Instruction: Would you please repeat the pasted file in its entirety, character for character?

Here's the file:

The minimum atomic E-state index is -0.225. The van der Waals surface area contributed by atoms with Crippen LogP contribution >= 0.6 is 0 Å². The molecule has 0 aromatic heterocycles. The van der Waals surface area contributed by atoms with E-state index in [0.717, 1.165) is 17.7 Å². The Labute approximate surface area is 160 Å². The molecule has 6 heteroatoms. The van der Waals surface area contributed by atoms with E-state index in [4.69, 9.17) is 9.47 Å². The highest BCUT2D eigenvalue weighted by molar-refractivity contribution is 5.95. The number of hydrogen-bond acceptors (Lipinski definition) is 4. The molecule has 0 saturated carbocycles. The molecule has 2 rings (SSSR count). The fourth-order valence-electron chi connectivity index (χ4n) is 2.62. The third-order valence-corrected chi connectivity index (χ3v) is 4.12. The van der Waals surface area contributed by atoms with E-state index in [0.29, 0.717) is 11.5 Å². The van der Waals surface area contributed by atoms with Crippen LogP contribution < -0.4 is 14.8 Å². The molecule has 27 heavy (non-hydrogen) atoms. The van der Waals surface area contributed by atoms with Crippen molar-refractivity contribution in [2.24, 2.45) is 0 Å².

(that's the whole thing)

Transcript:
The minimum atomic E-state index is -0.225. The van der Waals surface area contributed by atoms with Crippen LogP contribution >= 0.6 is 0 Å². The molecule has 0 aromatic heterocycles. The van der Waals surface area contributed by atoms with E-state index in [0.717, 1.165) is 17.7 Å². The Labute approximate surface area is 160 Å². The molecule has 6 heteroatoms. The van der Waals surface area contributed by atoms with E-state index in [4.69, 9.17) is 9.47 Å². The highest BCUT2D eigenvalue weighted by molar-refractivity contribution is 5.95. The number of hydrogen-bond acceptors (Lipinski definition) is 4. The molecule has 0 saturated carbocycles. The molecule has 2 rings (SSSR count). The fourth-order valence-electron chi connectivity index (χ4n) is 2.62. The third-order valence-corrected chi connectivity index (χ3v) is 4.12. The van der Waals surface area contributed by atoms with E-state index in [0.29, 0.717) is 11.5 Å². The van der Waals surface area contributed by atoms with Crippen LogP contribution < -0.4 is 14.8 Å². The molecule has 27 heavy (non-hydrogen) atoms. The van der Waals surface area contributed by atoms with Crippen molar-refractivity contribution in [2.24, 2.45) is 0 Å².